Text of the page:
“My love, if you must leave before you can answer, give me some sign of hope,” Arthur begged.
“Madam! I will not call you again,” the nurse proclaimed in agitation.
The tension in the air had my stomach in knots. I could barely think straight, so the only thing to do was listen to my heart.
“My darling, I must go. And so should you, before one of the guards catches you here. Then our marriage will never see the light of day,” I said.
Arthur grinned and sprang onto his feet. “So then you will marry me. Oh, blessed, blessed night!”
“MADAM SCARLETT!” the nurse shouted once again.
“I hear you! In a moment, I will come!” I yelled back.
“First thing in the morning, I will ask Gaius at the monastery to officiate at the wedding ceremony,” Arthur said quickly.
I had never fought so hard to contain my emotions. “And I will send someone to confirm the plan. I pray sleep will not change your mind, nor mine.”
“Do not make me curse at you, madam!” the nurse bellowed from my bedchamber.
I blew Arthur a kiss and waved goodbye before making my retreat.
“How could you have done such a thing?” Lady Tragor scolded as I sat on the edge of my bed with my hands folded meekly in my lap.
If I had known the nurse had been beckoning me so that I could get verbally assaulted by both my parents, I would have jumped off the balcony and eloped with Arthur right then. But no, I would have to endure their ranting until they were satisfied with my apology for pouring the goblet of wine over Count Mordred’s head. Considering that I was not even a slight bit remorseful, but Lord and Lady Tragor could be there all night. The nurse, fortunately for her, had made a clean getaway.
“I admit, I might have overreacted a little,” I said. “But I had just found out that he and my parents were conspiring behind my back!”
“Do you realise what kind of position that puts us in?” Lord Tragor snapped, his fiery eyes brimming with anger. “Count Mordred is an essential part of our strategy against Prince Leon’s treaty. Now we are at an extreme disadvantage because of you!”
Fuelled by newfound love and a burgeoning anger of my own, I stared down at my father and challenged him.
“Had you told me you were arranging my marriage, then perhaps none of us would be in this situation,” I fought back. “I am perfectly capable of choosing a husband!”
“That has nothing to do with it,” he replied. “I am going to retrieve Count Mordred from the great hall and bring him here so that you can ask for his forgiveness,”
As soon as Lord Tragor stormed out of the room, I sprang up and shouted after him, my poise cracking under the pressure.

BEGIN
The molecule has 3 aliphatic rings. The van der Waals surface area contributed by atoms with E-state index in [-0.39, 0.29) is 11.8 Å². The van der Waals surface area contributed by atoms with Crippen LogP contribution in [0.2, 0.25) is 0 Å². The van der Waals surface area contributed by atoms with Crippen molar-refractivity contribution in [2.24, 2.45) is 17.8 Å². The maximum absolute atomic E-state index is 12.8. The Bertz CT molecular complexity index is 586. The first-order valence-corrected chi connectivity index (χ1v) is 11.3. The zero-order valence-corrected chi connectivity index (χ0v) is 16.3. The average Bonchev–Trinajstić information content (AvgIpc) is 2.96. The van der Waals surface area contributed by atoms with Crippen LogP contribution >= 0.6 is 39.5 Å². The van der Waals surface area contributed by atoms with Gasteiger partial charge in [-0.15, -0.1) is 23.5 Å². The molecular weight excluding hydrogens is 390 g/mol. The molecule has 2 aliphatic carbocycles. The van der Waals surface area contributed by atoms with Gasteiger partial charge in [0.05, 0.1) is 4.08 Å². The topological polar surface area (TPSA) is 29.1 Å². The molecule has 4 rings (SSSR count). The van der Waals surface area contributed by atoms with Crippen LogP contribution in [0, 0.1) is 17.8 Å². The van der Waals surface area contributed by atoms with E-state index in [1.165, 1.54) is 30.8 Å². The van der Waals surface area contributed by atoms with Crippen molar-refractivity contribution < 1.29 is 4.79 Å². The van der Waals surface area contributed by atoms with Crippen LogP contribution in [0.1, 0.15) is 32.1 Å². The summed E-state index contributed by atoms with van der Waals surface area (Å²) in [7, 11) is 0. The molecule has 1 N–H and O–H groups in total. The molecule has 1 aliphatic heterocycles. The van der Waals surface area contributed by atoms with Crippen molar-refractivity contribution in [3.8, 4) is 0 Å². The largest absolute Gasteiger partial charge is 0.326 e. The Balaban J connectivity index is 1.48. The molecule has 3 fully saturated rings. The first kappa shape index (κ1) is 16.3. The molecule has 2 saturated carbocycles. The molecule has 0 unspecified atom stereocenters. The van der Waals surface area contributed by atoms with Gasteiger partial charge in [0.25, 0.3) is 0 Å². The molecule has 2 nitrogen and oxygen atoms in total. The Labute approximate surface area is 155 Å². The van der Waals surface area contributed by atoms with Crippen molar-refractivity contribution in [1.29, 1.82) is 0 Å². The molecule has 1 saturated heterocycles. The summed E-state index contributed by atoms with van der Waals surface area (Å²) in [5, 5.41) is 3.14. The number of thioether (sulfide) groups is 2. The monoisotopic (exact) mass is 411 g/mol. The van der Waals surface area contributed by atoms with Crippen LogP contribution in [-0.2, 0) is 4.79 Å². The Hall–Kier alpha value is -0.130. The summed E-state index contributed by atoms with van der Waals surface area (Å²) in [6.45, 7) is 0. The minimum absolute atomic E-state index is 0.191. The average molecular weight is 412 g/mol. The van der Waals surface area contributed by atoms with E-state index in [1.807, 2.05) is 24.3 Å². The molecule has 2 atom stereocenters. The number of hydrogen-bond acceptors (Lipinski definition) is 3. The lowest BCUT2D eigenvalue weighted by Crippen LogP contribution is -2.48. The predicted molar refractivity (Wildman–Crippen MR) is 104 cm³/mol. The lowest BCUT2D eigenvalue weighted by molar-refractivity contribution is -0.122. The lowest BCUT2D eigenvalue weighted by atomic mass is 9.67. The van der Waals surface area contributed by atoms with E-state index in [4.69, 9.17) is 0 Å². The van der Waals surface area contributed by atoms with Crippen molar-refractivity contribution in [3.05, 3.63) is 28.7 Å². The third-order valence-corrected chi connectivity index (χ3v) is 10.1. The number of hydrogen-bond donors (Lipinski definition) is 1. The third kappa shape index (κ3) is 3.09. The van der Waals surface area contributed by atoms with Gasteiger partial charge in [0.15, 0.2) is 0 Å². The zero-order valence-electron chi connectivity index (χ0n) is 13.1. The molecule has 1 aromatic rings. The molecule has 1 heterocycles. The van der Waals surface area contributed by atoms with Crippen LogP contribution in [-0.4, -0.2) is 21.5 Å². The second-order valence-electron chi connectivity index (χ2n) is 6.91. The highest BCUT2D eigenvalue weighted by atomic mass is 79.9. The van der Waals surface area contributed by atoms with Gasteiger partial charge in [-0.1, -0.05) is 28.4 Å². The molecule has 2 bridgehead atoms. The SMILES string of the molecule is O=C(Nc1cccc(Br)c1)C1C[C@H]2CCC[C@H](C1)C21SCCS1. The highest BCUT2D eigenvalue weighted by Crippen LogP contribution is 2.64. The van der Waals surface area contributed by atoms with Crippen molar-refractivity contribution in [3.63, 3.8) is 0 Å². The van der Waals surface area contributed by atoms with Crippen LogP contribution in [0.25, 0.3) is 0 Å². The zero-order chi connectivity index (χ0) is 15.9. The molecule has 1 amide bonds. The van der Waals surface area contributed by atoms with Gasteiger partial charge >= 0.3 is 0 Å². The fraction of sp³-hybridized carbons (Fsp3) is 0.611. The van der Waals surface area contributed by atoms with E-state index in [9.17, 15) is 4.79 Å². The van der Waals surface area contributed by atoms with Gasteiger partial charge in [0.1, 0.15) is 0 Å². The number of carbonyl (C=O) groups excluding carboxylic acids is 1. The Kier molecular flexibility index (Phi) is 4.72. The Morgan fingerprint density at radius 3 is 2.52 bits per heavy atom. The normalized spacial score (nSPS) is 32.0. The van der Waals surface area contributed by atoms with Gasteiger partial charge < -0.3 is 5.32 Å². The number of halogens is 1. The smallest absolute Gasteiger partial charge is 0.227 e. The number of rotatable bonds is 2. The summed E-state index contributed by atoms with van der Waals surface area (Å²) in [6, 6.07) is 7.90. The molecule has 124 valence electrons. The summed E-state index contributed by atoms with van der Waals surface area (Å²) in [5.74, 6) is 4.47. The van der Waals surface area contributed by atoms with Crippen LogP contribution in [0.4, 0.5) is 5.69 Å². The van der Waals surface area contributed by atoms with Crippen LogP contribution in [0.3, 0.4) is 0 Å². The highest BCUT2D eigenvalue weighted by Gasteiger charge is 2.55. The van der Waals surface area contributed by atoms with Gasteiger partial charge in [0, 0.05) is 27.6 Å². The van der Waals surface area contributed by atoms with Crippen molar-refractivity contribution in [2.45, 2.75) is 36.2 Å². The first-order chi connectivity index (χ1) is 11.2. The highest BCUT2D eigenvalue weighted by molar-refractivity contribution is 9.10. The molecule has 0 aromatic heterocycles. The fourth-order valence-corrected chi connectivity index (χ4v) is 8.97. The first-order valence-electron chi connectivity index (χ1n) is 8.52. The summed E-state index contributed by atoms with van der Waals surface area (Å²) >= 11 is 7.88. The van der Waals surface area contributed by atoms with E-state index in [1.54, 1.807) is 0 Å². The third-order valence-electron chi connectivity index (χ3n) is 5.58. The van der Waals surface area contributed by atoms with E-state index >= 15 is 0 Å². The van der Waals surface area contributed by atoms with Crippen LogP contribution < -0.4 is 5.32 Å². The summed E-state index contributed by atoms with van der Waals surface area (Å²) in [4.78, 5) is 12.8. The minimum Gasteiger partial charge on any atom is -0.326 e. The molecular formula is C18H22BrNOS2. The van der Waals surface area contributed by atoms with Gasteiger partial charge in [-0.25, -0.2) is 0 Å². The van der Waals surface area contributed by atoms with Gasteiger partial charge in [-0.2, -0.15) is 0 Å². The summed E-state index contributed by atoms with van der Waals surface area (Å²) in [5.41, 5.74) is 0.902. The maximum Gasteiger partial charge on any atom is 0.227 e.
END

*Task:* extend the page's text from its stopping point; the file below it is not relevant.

“I am so tired of your orders!”
Lady Tragor gripped me by the wrist and spun me around. “And we are tired of your disobedience! Your marriage to Count Mordred –“
“Will be a complete fraud,” I interjected. “I do not even know him, let alone love him.”
“Love?” Lady Tragor almost laughed. “What do you know about it?”
After meeting Arthur tonight, I could have written volumes on the subject of love, but I would never admit that to my mother.
“I could ask you the same question,” I mumbled. But my mother and her exceptional hearing caught every word.
“I know it must seem like I do not love you. Neither I nor your father is able to express those feelings easily,” she replied. “But we care about you, and want what is best for you and this family.”
I lowered my head. The anxiety was finally getting to me. “Then why are you and father hurting me so much?”
“These are difficult and trying times for our people.” Lady Tragor let go of my wrist and lightly rubbed me on the shoulder. “We have to make certain sacrifices to preserve our lifestyle.”
I looked back up at my mother, my eyes glistening with tears. The thought of sacrificing my love for Arthur and all of my principles weakened me.
“Is there no other way to curry favour with Count Mordred? Or am I just expendable, mother?”
Lady Tragor sighed with resignation, but did not speak. Perhaps my pleas were starting to sink in.
I sensed an opportunity to sway my mother, so I took Lady Tragor’s hand and kissed it as though my mother was the queen. I mean she is a queen but not the highest queen there could possibly be in Camelot.
“Please, my lady, be lenient with me. Nothing in my life is in my own hands, and that is completely unbearable.”
After a brief silent pause, Lady Tragor said: “Maybe we haven’t examined all our options with the Count.”
I broke into a hopeful smile. “Does that mean you’ll reconsider?”
Lady Tragor whisked herself away from me and floated towards the door. “It means that I will speak to your father about it.”
“Thank you,” I said with a dignified curtsy. I knew better than to push my mother any further.
“I’ll send in your nurse to help you freshen up,” Lady Tragor said as she exited the room. Once she reached the hallway, she glanced over her shoulder and added, “You still have a heartfelt apology to deliver, don’t you?”
“Yes, Mother,” I said, crossing my fingers behind my back.